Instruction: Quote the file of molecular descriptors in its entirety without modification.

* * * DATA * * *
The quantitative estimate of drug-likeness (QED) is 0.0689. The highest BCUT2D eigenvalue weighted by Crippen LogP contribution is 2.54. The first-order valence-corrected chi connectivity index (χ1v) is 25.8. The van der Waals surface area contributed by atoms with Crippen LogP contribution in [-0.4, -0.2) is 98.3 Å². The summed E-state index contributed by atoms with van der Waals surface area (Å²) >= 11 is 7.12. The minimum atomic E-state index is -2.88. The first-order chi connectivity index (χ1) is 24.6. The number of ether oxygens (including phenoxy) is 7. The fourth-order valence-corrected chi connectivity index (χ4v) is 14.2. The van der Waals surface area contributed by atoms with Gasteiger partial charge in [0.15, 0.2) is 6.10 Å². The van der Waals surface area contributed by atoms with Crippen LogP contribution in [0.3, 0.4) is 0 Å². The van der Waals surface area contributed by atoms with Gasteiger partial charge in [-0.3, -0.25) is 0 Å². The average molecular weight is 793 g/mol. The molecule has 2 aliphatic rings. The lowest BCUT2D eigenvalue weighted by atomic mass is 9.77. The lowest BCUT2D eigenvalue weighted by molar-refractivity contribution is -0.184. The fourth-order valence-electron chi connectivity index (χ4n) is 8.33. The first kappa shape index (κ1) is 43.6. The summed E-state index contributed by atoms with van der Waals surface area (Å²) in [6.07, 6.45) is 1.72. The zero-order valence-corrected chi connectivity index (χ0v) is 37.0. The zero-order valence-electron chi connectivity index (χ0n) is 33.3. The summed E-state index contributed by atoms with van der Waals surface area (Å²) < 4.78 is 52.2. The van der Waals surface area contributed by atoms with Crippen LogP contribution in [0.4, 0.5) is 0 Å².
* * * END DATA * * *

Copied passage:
The quantitative estimate of drug-likeness (QED) is 0.0689. The highest BCUT2D eigenvalue weighted by Crippen LogP contribution is 2.54. The first-order valence-corrected chi connectivity index (χ1v) is 25.8. The van der Waals surface area contributed by atoms with Crippen LogP contribution in [-0.4, -0.2) is 98.3 Å². The summed E-state index contributed by atoms with van der Waals surface area (Å²) >= 11 is 7.12. The minimum atomic E-state index is -2.88. The first-order chi connectivity index (χ1) is 24.6. The number of ether oxygens (including phenoxy) is 7. The fourth-order valence-corrected chi connectivity index (χ4v) is 14.2. The van der Waals surface area contributed by atoms with Gasteiger partial charge in [0.15, 0.2) is 6.10 Å². The van der Waals surface area contributed by atoms with Crippen LogP contribution in [0.3, 0.4) is 0 Å². The van der Waals surface area contributed by atoms with Gasteiger partial charge in [-0.3, -0.25) is 0 Å². The average molecular weight is 793 g/mol. The molecule has 2 aliphatic rings. The lowest BCUT2D eigenvalue weighted by atomic mass is 9.77. The lowest BCUT2D eigenvalue weighted by molar-refractivity contribution is -0.184. The fourth-order valence-electron chi connectivity index (χ4n) is 8.33. The first kappa shape index (κ1) is 43.6. The summed E-state index contributed by atoms with van der Waals surface area (Å²) in [6.07, 6.45) is 1.72. The zero-order valence-corrected chi connectivity index (χ0v) is 37.0. The zero-order valence-electron chi connectivity index (χ0n) is 33.3. The summed E-state index contributed by atoms with van der Waals surface area (Å²) < 4.78 is 52.2. The van der Waals surface area contributed by atoms with Crippen LogP contribution in [0.4, 0.5) is 0 Å².